Today is a 7.

Dear Bee, 

Finally, a week has passed without any eating disorder behaviors. This used to be an insignificant milestone for me. MONTHS was how I tracked it. Lately, however, it has been more of a battle, and, so I’ll take the small victory. Because I’m being kind to myself ūüôā

Six months of being a training therapist. Nearly 250 therapy sessions and groups. Kids as young as 4 and adults as old as 70. Couples on the brink of divorce. Recovering addicts. Personality disorders. Abuse of every kind. Physical disabilities. People all over the sexuality spectrum. Anxiety, depression, fetishes. Existential concerns. Suicidal thoughts and plans. Religion. Teenage drama and breakups. Cutting and drinking and drugs and sex and eating and withdrawing from the world. Shame, hope, frustration, tears, letters, therapeutic rapport, interpretations, expression, and, finally, some healing.

Every dialogue, every client teaches me something new. I love it all.

Life just moves differently now. More meaning. More purpose. More intuition. 

Someone told me that the other day,¬†One of your greatest assets is your intuition.¬†He was referring to my clinical intuition with clients (using my “gut instinct” to respond and interact with clients in a natural way), but that cannot be possibly limited to a therapy room. My intuition is beautiful. It guides me. It loves me. It keeps me safe. All I need to do is listen to it!¬†

I spend a lot of time thinking about the power of intuition over the power of compulsion. So much of what we do is engrained into us. It is our habitual thinking. We roam on autopilot. But to use intuition, to channel the inner voice, that’s where the healing begins. That’s where the individuality and uniqueness of human creation¬†flows.¬†That’s the stuff that defines WHO YOU ARE, rather than just WHAT YOU DO. It’s not easy: our intuition may move us directions opposite from the ways we are used to moving, but ultimately, it is so rewarding. Our bodies and souls are so smart‚Ķif and when we choose to channel them.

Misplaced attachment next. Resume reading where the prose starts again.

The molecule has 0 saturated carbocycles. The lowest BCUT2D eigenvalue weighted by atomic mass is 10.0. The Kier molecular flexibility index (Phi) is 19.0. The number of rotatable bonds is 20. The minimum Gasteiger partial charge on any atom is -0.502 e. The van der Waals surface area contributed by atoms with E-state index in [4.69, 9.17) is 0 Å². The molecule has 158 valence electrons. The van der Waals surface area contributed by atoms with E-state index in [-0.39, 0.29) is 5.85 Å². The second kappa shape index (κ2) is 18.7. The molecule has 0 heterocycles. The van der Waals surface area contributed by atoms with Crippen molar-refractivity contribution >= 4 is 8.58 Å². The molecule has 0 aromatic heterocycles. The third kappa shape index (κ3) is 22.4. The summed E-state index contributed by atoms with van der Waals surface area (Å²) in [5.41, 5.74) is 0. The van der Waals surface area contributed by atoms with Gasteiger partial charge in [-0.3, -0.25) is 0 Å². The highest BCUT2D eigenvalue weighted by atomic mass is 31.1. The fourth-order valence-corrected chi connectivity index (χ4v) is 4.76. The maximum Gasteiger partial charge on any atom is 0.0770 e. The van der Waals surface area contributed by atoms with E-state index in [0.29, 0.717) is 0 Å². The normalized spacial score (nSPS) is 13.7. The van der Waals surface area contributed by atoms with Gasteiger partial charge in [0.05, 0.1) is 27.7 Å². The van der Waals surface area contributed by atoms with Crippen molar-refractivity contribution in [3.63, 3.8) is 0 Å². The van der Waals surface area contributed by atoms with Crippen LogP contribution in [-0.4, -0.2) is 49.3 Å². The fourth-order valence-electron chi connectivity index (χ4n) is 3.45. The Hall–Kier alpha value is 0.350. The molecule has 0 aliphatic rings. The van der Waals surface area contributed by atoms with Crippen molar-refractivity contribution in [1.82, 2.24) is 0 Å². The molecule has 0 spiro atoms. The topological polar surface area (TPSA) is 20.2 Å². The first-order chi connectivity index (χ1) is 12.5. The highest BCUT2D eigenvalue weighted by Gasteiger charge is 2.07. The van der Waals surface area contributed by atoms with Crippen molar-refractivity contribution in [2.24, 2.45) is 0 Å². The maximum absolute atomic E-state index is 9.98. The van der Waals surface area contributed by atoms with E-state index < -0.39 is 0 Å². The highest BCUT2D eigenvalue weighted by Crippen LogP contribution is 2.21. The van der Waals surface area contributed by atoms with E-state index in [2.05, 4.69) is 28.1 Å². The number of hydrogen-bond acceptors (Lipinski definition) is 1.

Once upon a time, I wanted to change the world. Interesting how that component never actually included myself. I didn’t want to look inwards. I wanted to focus on everyone else, on anything other than my own internal chaos.¬†

Today, my needs come first. I am my best friend. I expect NOBODY to put ME first, whereas before, I was disheartened when I was anything BUT first. My shift in thinking has allowed me to lessen on the perfectionism, embrace my unique flaws, and reach a happier place of self-acceptance. Sometimes, I’ll use scaling questions to ask my clients where their confidence/happiness/fear/etc. (concern of the day) lies on a scale from 1-10. And then I’ll ask them, where do you want to be? What do you have to do to get there? What does being (this number) look like?¬†

Today, my self-love is at a 7. It’s not a 10, but that’s okay. A 7 means I am happy with myself; a 7 means that I appreciate my body; a 7 means that I feel grateful and loved. A 7, indeed, is a lovely number to be.¬†

What’s your number today?¬†

 

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if your past is heavy, let your future be light.

Too often we get caught in this stuck image of who who we and what we have done rather than who we will be and what we will do.

Imagine if you were able to let go of any negative identity or preconceived notion about your past. Imagine if you could change yourself right now. Imagine if you had that choice.

You do have that choice. You have always had it.

What do you want for yourself? How can you get there? What do you have control over? What don’t¬†you have control over?

Hesitations. Apprehension. Doubt snaking in.¬†We’re afraid to start. Most of us are laced with perfectionism, and, as a result, we fear the risk of failure that presents itself when taking a new path. We stay stagnant. Comfortable with the discomfort. Trapped into routines. Slaves to ruts. Existing in old patterns that no longer serve us, and worse, harm us. We wish for a new future, a wish is merely a dream without a plan.¬†